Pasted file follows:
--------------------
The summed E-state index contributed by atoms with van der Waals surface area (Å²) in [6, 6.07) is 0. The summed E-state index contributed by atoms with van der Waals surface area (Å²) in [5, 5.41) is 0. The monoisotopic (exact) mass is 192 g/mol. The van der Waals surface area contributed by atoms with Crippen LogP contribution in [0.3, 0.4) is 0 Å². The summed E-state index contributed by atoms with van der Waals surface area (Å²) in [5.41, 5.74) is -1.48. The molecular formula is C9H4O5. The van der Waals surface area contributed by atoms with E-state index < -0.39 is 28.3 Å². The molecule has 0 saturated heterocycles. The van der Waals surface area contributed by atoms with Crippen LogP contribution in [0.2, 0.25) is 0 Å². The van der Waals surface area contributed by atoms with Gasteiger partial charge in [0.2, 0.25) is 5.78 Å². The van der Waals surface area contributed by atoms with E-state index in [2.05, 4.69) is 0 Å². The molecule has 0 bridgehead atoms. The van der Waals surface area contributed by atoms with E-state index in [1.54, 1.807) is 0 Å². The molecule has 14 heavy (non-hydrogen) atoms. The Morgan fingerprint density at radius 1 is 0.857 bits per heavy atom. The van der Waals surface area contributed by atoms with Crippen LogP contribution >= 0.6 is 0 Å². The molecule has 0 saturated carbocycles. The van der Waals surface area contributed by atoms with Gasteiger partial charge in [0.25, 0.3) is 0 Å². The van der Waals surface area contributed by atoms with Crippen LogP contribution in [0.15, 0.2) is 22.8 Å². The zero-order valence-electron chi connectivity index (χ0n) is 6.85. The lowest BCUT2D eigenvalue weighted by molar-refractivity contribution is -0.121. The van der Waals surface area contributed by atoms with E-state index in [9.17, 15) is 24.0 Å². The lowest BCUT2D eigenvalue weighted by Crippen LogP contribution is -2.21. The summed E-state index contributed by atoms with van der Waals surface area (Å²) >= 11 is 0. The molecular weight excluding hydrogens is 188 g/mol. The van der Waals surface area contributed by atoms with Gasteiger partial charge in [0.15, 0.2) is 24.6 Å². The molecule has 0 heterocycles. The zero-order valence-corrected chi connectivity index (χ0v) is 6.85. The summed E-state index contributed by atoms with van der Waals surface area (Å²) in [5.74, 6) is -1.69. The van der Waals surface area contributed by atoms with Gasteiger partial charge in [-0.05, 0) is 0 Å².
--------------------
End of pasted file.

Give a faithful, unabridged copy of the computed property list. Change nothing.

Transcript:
The summed E-state index contributed by atoms with van der Waals surface area (Å²) in [6, 6.07) is 0. The summed E-state index contributed by atoms with van der Waals surface area (Å²) in [5, 5.41) is 0. The monoisotopic (exact) mass is 192 g/mol. The van der Waals surface area contributed by atoms with Crippen LogP contribution in [0.3, 0.4) is 0 Å². The summed E-state index contributed by atoms with van der Waals surface area (Å²) in [5.41, 5.74) is -1.48. The molecular formula is C9H4O5. The van der Waals surface area contributed by atoms with E-state index < -0.39 is 28.3 Å². The molecule has 0 saturated heterocycles. The van der Waals surface area contributed by atoms with Crippen LogP contribution in [0.2, 0.25) is 0 Å². The van der Waals surface area contributed by atoms with Gasteiger partial charge in [0.2, 0.25) is 5.78 Å². The van der Waals surface area contributed by atoms with E-state index in [2.05, 4.69) is 0 Å². The molecule has 0 bridgehead atoms. The van der Waals surface area contributed by atoms with E-state index in [1.54, 1.807) is 0 Å². The molecule has 14 heavy (non-hydrogen) atoms. The Morgan fingerprint density at radius 1 is 0.857 bits per heavy atom. The van der Waals surface area contributed by atoms with Crippen LogP contribution >= 0.6 is 0 Å². The molecule has 0 saturated carbocycles. The van der Waals surface area contributed by atoms with Gasteiger partial charge in [0.25, 0.3) is 0 Å². The van der Waals surface area contributed by atoms with Crippen LogP contribution in [0.15, 0.2) is 22.8 Å². The zero-order valence-electron chi connectivity index (χ0n) is 6.85. The lowest BCUT2D eigenvalue weighted by molar-refractivity contribution is -0.121. The van der Waals surface area contributed by atoms with E-state index in [9.17, 15) is 24.0 Å². The lowest BCUT2D eigenvalue weighted by Crippen LogP contribution is -2.21. The summed E-state index contributed by atoms with van der Waals surface area (Å²) >= 11 is 0. The molecular weight excluding hydrogens is 188 g/mol. The van der Waals surface area contributed by atoms with Gasteiger partial charge in [0.15, 0.2) is 24.6 Å². The molecule has 0 heterocycles. The zero-order valence-corrected chi connectivity index (χ0v) is 6.85. The summed E-state index contributed by atoms with van der Waals surface area (Å²) in [5.74, 6) is -1.69. The van der Waals surface area contributed by atoms with Gasteiger partial charge in [-0.05, 0) is 0 Å².